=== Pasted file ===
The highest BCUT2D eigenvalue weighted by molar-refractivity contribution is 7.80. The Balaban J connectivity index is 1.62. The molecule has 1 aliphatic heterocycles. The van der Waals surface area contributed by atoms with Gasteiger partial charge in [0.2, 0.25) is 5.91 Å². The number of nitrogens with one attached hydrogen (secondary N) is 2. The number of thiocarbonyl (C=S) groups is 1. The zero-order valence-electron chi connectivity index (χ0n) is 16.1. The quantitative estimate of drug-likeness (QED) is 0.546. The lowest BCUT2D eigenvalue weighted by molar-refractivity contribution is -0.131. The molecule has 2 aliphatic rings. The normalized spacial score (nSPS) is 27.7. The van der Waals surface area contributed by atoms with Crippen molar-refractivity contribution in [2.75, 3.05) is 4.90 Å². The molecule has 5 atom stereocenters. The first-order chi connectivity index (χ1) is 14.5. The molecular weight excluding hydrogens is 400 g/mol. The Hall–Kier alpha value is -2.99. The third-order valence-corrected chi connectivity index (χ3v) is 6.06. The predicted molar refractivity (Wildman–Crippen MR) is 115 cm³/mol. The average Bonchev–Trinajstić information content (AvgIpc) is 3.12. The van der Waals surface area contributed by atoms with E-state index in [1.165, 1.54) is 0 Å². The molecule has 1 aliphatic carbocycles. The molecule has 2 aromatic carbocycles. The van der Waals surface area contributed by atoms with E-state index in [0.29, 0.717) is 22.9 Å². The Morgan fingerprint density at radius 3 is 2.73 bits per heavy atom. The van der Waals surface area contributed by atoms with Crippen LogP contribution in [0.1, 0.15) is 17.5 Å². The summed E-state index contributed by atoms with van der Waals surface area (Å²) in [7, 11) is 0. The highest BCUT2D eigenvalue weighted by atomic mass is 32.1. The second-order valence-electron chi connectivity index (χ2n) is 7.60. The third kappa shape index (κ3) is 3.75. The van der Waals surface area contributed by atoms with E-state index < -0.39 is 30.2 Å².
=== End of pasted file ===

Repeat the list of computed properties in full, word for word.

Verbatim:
The highest BCUT2D eigenvalue weighted by molar-refractivity contribution is 7.80. The Balaban J connectivity index is 1.62. The molecule has 1 aliphatic heterocycles. The van der Waals surface area contributed by atoms with Gasteiger partial charge in [0.2, 0.25) is 5.91 Å². The number of nitrogens with one attached hydrogen (secondary N) is 2. The number of thiocarbonyl (C=S) groups is 1. The zero-order valence-electron chi connectivity index (χ0n) is 16.1. The quantitative estimate of drug-likeness (QED) is 0.546. The lowest BCUT2D eigenvalue weighted by molar-refractivity contribution is -0.131. The molecule has 2 aliphatic rings. The normalized spacial score (nSPS) is 27.7. The van der Waals surface area contributed by atoms with Crippen molar-refractivity contribution in [2.75, 3.05) is 4.90 Å². The molecule has 5 atom stereocenters. The first-order chi connectivity index (χ1) is 14.5. The molecular weight excluding hydrogens is 400 g/mol. The Hall–Kier alpha value is -2.99. The third-order valence-corrected chi connectivity index (χ3v) is 6.06. The predicted molar refractivity (Wildman–Crippen MR) is 115 cm³/mol. The average Bonchev–Trinajstić information content (AvgIpc) is 3.12. The van der Waals surface area contributed by atoms with E-state index in [1.165, 1.54) is 0 Å². The molecule has 1 aliphatic carbocycles. The molecule has 2 aromatic carbocycles. The van der Waals surface area contributed by atoms with E-state index in [0.29, 0.717) is 22.9 Å². The Morgan fingerprint density at radius 3 is 2.73 bits per heavy atom. The van der Waals surface area contributed by atoms with Crippen LogP contribution in [0.1, 0.15) is 17.5 Å². The summed E-state index contributed by atoms with van der Waals surface area (Å²) in [7, 11) is 0. The highest BCUT2D eigenvalue weighted by atomic mass is 32.1. The second-order valence-electron chi connectivity index (χ2n) is 7.60. The third kappa shape index (κ3) is 3.75. The van der Waals surface area contributed by atoms with E-state index < -0.39 is 30.2 Å².